Michael J. Casey chairs the CoinDesk Advisory Board and Senior Advisor on Blockchain Research at MIT's Digital Currency Initiative.
The following article was originally published in CoinDesk Weekly, a newsletter created especially for our customers, which is delivered exclusively to subscribers every Sunday.
Given the slow evolution of lawmakers in Washington toward a coherent, informed view of the cryptocurrency, the House Financial Services Committee chairman's quick action jump over the past week has been remarkably quick compared to Facebook's ambitious Libra project.
But let us not think about the details of the urgent request of Rep. Maxine Waters (D-Calif.), Facebook may stop work on the Libra until after the hearings or about European legislators have made similar calls. [1
In contrast to Bitcoin, a representative of the Congress can directly identify and speak with people responsible for the Libra project. You can preload them and put pressure on them. You could start with David Marcus, head of Facebook subsidiary Calibra, but ultimately it's Facebook CEO Mark Zuckerberg who gives lawmakers the most influence.
In this case, the money stops at Zuck.
Now imagine a Leader of Congress calling for a halt to bitcoin development. Who will put pressure to end an open source project involving millions of unidentifiable developers, miners and users worldwide?
This distinction – between a project with a single identifiable authority figure and another whose governance is distributed and leaderless with a founder who has never revealed his identity – becomes the core of a crypto-community criticism that the initiative of the Social media giant is not censorship resistant.
If someone is responsible, an interested party – a politician, a banker, a regulator, a shareholder – can rely on them to make changes. And if the blockchain consensus model is based on club-like approved membership, a coordinated attempt to change or censor the ledger is always possible. And if the ledger or its software can be changed by this pressure, the Libra platform may not necessarily promise to support open, unrestricted access for users and a license-free innovation environment for developers.
Let's be clear: The designers of Libra have been thinking deeply about how to protect their project from Facebook itself, both in the true sense and in the public perception. As part of its commitment to decentralization, the team has placed the code under an open source license, transferring the governance authority of the network to a separate Swiss-based foundation and bringing together 27 external partners as independent, authorized nodes in the network with Facebook , and verbally pledged to transition to a permissive model over time. There is a structure and a roadmap for the growth and survival of Libra, regardless of its origins as a Facebook project.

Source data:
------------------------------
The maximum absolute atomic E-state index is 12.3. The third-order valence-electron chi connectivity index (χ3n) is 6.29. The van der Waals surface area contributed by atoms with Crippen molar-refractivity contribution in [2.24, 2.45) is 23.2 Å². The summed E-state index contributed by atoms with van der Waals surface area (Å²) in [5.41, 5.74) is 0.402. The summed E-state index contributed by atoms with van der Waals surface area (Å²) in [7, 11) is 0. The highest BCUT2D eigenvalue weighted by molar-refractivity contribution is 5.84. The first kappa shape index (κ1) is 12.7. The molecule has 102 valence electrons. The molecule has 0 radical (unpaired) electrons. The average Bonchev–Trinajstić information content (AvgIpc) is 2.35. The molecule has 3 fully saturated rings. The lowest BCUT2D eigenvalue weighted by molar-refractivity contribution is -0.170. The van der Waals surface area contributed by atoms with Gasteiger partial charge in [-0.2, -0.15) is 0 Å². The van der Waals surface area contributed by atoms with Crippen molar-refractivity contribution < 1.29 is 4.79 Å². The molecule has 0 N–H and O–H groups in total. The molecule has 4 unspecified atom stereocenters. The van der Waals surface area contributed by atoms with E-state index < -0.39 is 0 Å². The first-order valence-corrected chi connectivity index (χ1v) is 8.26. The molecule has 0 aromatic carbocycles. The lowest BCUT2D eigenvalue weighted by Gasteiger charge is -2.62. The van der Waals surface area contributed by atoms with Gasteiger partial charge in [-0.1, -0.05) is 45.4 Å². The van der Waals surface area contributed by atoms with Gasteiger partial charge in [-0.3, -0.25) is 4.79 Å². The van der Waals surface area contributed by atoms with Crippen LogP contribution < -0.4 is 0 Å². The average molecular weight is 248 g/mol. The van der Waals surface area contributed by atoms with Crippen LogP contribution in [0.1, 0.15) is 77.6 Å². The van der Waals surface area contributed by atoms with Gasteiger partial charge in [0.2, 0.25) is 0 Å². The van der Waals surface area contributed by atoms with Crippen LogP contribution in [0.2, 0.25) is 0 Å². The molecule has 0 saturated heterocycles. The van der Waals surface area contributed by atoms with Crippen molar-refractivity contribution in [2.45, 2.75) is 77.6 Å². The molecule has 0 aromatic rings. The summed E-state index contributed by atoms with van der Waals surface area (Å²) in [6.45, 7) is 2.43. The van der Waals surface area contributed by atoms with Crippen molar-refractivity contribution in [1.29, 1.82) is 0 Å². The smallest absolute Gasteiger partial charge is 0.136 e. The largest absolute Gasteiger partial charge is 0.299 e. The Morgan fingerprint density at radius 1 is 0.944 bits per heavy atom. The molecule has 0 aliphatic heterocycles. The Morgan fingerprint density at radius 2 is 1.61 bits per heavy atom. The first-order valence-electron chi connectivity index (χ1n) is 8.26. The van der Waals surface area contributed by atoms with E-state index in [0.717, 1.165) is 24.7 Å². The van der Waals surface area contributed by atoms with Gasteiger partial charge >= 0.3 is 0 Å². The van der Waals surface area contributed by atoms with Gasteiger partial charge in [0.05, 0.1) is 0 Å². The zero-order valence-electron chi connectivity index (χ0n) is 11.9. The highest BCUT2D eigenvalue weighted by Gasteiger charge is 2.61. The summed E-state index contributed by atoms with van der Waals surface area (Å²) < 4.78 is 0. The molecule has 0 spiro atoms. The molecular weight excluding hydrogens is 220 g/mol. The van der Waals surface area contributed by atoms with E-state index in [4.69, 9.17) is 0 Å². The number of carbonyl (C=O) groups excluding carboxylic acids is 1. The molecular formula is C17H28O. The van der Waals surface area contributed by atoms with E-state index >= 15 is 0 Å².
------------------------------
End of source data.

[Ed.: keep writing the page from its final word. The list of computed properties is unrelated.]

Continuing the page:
All this is fine. But we are still in the Genesis phase, a phase that for some time depends on the centrality of a particularly powerful corporation.
The culture problem
Marcus and his team run the risk of expressing the obvious pay of Facebook. Follow the money as they say. But also follow the code.
The main source code of the Libra Protocol is now open source code, but has been designed and developed within Facebook. Regardless of whether the project managers and programmers resist or not, the culture of that organization will inherently feed into the design priorities of Libra. The company's surveillance capitalism model has turned users into farmers in a global game of data manipulation, cultivated echo chambers of narrow-mindedness, irreparably harmed the good cause of journalism, and profoundly undermined our democracy.
This inheritance is the unavoidable reason why people, including lawmakers, are alarmed that Facebook is about to create a new international model for money and payments. Rightly or wrongly, there is a Fox-in-the-Henhouse look that does not help.
Wharton Professor Kevin Werbach argued this week in the New York Times that Facebook's Libra is a bold effort to regain the public's trust by leveraging the accountability that is anchored in blockchain technology. However, in the early stages of the project, this legacy of earlier mistrust could easily become a major obstacle to the progress of the project.
We should support Libra, not Facebook.
I want the Libra to succeed. (Note: I also want Facebook to die, which is not a contradiction, these two results can and should be separate.) In fact, it is at the heart of the problem.)
The Libra team's goal is to provide financial inclusion for to reach the 2 billion adults worldwide who have no bank accounts. It's a noble goal, and it's an intelligent approach – from a truly international, cross-border, cross-currency perspective. Bringing all these people into the international economy and the profits could be huge for them and for the rest of us.
And let's be honest, Bitcoin, unfortunately, has not kept the promises of its proponents of a financial inclusion solution. The impact of Bitcoin and other cryptocurrencies on the $ 800 billion global transfer market is low. Sure, acceptance could increase if the off-chain Lightning network delivers on its promise to enable larger-scale transaction processing when stable coin projects solve the Bitcoin problems. Volatility issue and new encryption solutions both security and user experience with Crypto Wallets. However, these solutions will take some time. We have to act now.
Ultimately, it is by no means clear that personal-to-person global payments are a viable use case for Bitcoin, perhaps because too many HODLing speculators crowd out all spending. And, of course, no other payment-oriented cryptocurrency has hit the remittance market hard enough.
Perhaps the recipe for a global expansion of payments in a cross-border, low-volatility international stablecoin is a basket of leading fiat currencies, developed with the massive programming and marketing resources of 28 technology and financial giants. If you combine the number of users of Facebook, Instagram and WhatsApp, the number of potential wallets is 4 billion. Global network effects. Immediately.